Virtual, augmented reality training demand growing

TECH TAUGHT: CrossTrainer Creative Services Manager Tiffany Yee demonstrates an augmented-reality training session, showing a life-sized skeleton alongside company founder Brian Boyle in an augmented-reality environment. 
 / PBN PHOTO/RUPERT WHITELEY
TECH TAUGHT: CrossTrainer Creative Services Manager Tiffany Yee demonstrates an augmented-reality training session, showing a life-sized skeleton alongside company founder Brian Boyle in an augmented-reality environment. 
 / PBN PHOTO/RUPERT WHITELEY

Innovative Companies | Professional Services


Brian Boyle’s company, CrossTrainer, earned a 2018 PBN Innovative Companies Award by branching out from the graphic-design agency he started in 2005 to create corporate training programs using augmented-reality and virtual-reality technologies.

“AR/VR was my growth plan,” he said. “We now have a suite of products geared toward the training industry, taking established training techniques and putting an AR or VR spin on them to make them more immersive, engaging and memorable.”

VR training means a multidimensional immersion experience via goggles. AR means augmenting a real-world interactive experience with computer-generated additions, which could be people or other representations.

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In partnership with other industry specialists, his company, technically two entities, CrossTrainer eLearning (founded 2013) and CrossTrainer Mixed Reality (founded 2017), has developed AR/VR training programs for Fortune 500 companies across the country.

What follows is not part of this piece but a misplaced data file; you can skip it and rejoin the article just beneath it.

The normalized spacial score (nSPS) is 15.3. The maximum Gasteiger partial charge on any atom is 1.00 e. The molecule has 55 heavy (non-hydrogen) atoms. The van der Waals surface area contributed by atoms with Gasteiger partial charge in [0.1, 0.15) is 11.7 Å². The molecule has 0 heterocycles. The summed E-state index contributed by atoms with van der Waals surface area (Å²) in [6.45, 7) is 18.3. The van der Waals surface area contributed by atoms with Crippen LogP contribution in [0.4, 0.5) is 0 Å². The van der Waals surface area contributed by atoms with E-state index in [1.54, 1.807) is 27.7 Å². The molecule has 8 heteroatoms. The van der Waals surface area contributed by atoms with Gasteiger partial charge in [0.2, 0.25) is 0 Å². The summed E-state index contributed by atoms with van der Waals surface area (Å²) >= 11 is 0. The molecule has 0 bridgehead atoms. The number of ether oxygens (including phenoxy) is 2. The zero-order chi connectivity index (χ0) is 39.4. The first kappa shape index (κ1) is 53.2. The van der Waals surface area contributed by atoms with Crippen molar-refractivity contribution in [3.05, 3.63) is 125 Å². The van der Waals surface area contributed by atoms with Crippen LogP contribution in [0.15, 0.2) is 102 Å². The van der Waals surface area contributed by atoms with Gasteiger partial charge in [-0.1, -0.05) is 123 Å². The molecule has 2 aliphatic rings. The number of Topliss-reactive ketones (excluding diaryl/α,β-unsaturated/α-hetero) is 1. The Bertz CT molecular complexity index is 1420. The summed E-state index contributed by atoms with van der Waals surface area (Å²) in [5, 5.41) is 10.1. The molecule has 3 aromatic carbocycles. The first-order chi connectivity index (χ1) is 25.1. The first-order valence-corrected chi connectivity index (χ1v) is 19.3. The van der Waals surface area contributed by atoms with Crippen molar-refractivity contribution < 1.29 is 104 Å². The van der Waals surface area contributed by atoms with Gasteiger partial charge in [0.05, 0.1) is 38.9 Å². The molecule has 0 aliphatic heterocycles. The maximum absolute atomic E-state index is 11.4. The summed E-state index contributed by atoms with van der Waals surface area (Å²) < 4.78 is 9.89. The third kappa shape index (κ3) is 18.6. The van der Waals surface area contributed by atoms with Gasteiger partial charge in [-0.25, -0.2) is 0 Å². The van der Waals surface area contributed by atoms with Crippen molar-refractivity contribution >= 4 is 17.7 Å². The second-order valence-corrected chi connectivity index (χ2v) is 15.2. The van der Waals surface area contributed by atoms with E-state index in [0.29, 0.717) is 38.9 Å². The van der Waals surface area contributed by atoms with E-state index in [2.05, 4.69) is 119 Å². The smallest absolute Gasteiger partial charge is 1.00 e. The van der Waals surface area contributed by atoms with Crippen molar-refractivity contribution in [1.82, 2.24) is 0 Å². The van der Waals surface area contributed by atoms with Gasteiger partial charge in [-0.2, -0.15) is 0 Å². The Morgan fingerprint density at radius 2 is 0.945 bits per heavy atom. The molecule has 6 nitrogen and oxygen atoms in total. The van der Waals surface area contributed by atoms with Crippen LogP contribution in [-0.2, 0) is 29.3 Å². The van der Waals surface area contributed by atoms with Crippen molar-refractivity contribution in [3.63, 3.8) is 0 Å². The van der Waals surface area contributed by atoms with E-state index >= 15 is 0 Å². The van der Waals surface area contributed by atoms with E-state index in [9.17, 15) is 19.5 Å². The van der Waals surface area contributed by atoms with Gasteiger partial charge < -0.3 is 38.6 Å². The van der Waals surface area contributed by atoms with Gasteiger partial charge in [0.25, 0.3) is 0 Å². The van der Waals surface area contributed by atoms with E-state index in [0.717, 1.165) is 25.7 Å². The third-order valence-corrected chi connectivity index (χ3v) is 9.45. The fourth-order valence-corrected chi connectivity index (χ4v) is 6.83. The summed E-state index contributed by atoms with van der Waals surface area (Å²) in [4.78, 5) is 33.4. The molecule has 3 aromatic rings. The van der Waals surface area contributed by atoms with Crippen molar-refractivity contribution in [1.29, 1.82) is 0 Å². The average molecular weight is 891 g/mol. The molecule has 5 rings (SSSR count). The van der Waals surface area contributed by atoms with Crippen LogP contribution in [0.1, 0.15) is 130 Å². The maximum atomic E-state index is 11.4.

Soon, the programs will be marketed globally in a variety of industries in which people need to see all sides of the equipment they are learning to sell or manipulate, or even all the angles of the human anatomy that a pharmaceutical product will affect.

CrossTrainer started designing and developing e-learning mainly for the life sciences and pharmacological industry, he said. “But lately we’ve been hearing from a variety of different industries: retail, fast-food, insurance, engineering, construction,” he said.

The results have included a quickly expanding customer base and the need to double his Mixed Reality team since the program began in 2017. He expects his client base to increase by 40 percent in the last quarter of 2018. He is working with potential clients in Europe and Asia on translations for his programs.

He said the technology’s success “is just the tip of the iceberg. We have a lot of new and exciting tech in the development pipeline. Mixed reality is going to change the way we live, work and do business. I’ve seen the future and it’s going to be exciting.”